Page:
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Vikings

Peterson Powers Vikings To 34-10 Win Vs. Cardinals

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(credit: Adam Bettcher/Getty Images)

(credit: Adam Bettcher/Getty Images)

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MINNEAPOLIS (AP) — Adrian Peterson powered in for three first-quarter touchdowns to build a lead large enough even Minnesota couldn’t lose it, and the Vikings finally earned their first victory Sunday by beating the bumbling Arizona Cardinals 34-10.

Peterson rushed 29 times for 122 yards and Donovan McNabb jogged in for a score, too, as the Vikings (1-4) made it 28-0 less than 12 1/2 minutes into the game. Kevin Kolb had three turnovers for the Cardinals (1-4) and finished 21 for 42 for 232 yards and one touchdown pass, a performance so shaky the Vikings were able to confidently run down the clock after stumbling through the second and third quarters.

This wasn’t a productive afternoon for either former Philadelphia quarterback, from McNabb’s bounced passes to Kolb’s errant throws.

McNabb had only one completion from the pocket in the first half. McNabb’s final numbers against what had been a leaky Arizona secondary were 10 completions, 21 attempts, 169 yards and a bunch of boos.

The “We want Ponder!” chants began in the first quarter, but the lead grew so big so quickly the fans stopped clamoring for rookie Christian Ponder. Despite the 25-point lead as the half ended, the Vikings were still booed off the field after a mismanaged possession.

But McNabb has at least protected the ball, unlike predecessor Brett Favre and unlike the struggling Kolb.

The Cardinals had six possessions in the first quarter, only once crossing their own 30-yard line, and punting four times — including one wobbler by Ben Graham that Marcus Sherels returned to the Arizona 18.

Kolb’s batted pass was intercepted by cornerback Asher Allen, and Brian Robison knocked the ball out in the pocket to end another series before it started, when Jared Allen fell on the ball at the Arizona 25.

Two of Peterson’s three touchdowns were highlight-worthy, as rookie cornerback Patrick Peterson found out. He was blown over at the goal line on both of those when the perennial Pro Bowl running back lowered his shoulder to finish the run.

The Vikings lost their first four games by a combined 19 points, including two devastating defeats here last month when Tampa Bay (17-0) and Detroit (20-0) came back from big halftime deficits.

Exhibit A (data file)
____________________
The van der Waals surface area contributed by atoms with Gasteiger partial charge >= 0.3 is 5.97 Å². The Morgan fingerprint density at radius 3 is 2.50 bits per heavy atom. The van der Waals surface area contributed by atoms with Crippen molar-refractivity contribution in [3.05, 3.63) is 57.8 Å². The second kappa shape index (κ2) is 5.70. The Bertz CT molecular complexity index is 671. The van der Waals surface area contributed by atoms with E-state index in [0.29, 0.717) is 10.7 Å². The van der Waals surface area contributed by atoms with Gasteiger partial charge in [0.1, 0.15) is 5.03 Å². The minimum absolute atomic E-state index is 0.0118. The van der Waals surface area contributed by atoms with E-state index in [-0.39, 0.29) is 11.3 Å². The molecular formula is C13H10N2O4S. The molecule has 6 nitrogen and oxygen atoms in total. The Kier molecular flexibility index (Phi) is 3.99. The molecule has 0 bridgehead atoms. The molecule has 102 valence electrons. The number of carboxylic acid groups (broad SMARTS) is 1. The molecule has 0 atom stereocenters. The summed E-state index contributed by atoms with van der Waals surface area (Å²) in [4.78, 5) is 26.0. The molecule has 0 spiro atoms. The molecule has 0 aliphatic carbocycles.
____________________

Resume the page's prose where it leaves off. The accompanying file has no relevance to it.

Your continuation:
The Cardinals could’ve easily finished the first quarter of the season undefeated, too, losing by a total of eight points to Washington, Seattle and the New York Giants. In the modern NFL, however, it’s usually those seemingly innocent inconsistencies and the inability to finish games strong that suggest real problems.

The Vikings gave the Cardinals their chance to get back in this one, too, when Visanthe Shiancoe’s false-start penalty just across midfield early in the third quarter was followed by a fumble lost by Michael Jenkins.

Kolb was under heavy pressure on the next drive, but he finally found Larry Fitzgerald for a critical back-shoulder completion near the goal line, and Beanie Wells rumbled in on the next play to cut the lead to 28-10. An eerie silence came over the crowd, as if everyone in the stadium started to dread another collapse.

But on the ensuing possession, McNabb found Devin Aromashodu, who took over Bernard Berrian’s role as the deep-route wide receiver, on a crossing pattern that netted 60 yards. That drive at least ate up some time and ended with a 26-yard field goal by Ryan Longwell, the first score by the Vikings in more than 29 minutes.

Wells was tripped up on fourth-and-1 on Arizona’s next drive at his own 47 by Asher Allen — playing for absent stalwart Antoine Winfield, out with a neck injury — and the Vikings took over in Cardinals territory.

Right tackle Jeremy Bridges, who had a rough afternoon, was flagged for illegal hands to the face that wiped out what would’ve been a touchdown pass by Kolb to Early Doucet on the Cardinals’ next possession, and they went on to turn the ball over on downs.

(© Copyright 2011 The Associated Press. All Rights Reserved. This material may not be published, broadcast, rewritten or redistributed.)

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